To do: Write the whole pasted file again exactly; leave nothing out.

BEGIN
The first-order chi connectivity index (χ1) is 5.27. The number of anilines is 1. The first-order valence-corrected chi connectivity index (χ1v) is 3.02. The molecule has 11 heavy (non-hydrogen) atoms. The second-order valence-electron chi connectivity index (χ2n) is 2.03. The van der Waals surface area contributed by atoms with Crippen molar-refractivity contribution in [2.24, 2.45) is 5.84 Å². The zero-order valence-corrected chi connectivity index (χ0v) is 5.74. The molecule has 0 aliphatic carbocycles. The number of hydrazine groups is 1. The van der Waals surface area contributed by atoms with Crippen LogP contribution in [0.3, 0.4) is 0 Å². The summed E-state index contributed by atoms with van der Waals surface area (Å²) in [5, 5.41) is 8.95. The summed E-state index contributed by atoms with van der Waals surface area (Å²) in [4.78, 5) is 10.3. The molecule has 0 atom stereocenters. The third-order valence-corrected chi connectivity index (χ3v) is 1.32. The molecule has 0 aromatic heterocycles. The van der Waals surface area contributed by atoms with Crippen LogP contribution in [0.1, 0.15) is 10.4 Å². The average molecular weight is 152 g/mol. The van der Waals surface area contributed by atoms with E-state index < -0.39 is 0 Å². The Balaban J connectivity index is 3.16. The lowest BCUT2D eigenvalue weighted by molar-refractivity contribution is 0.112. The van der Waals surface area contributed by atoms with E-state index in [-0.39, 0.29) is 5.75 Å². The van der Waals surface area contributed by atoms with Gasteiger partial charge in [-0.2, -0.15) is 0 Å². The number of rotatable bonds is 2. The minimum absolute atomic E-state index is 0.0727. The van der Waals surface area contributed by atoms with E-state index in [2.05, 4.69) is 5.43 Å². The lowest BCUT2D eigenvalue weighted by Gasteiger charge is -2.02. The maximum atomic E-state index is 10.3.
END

The first-order chi connectivity index (χ1) is 5.27. The number of anilines is 1. The first-order valence-corrected chi connectivity index (χ1v) is 3.02. The molecule has 11 heavy (non-hydrogen) atoms. The second-order valence-electron chi connectivity index (χ2n) is 2.03. The van der Waals surface area contributed by atoms with Crippen molar-refractivity contribution in [2.24, 2.45) is 5.84 Å². The zero-order valence-corrected chi connectivity index (χ0v) is 5.74. The molecule has 0 aliphatic carbocycles. The number of hydrazine groups is 1. The van der Waals surface area contributed by atoms with Crippen LogP contribution in [0.3, 0.4) is 0 Å². The summed E-state index contributed by atoms with van der Waals surface area (Å²) in [5, 5.41) is 8.95. The summed E-state index contributed by atoms with van der Waals surface area (Å²) in [4.78, 5) is 10.3. The molecule has 0 atom stereocenters. The third-order valence-corrected chi connectivity index (χ3v) is 1.32. The molecule has 0 aromatic heterocycles. The van der Waals surface area contributed by atoms with Crippen LogP contribution in [0.1, 0.15) is 10.4 Å². The average molecular weight is 152 g/mol. The van der Waals surface area contributed by atoms with E-state index < -0.39 is 0 Å². The Balaban J connectivity index is 3.16. The lowest BCUT2D eigenvalue weighted by molar-refractivity contribution is 0.112. The van der Waals surface area contributed by atoms with E-state index in [-0.39, 0.29) is 5.75 Å². The van der Waals surface area contributed by atoms with Gasteiger partial charge in [-0.2, -0.15) is 0 Å². The number of rotatable bonds is 2. The minimum absolute atomic E-state index is 0.0727. The van der Waals surface area contributed by atoms with E-state index in [2.05, 4.69) is 5.43 Å². The lowest BCUT2D eigenvalue weighted by Gasteiger charge is -2.02. The maximum atomic E-state index is 10.3.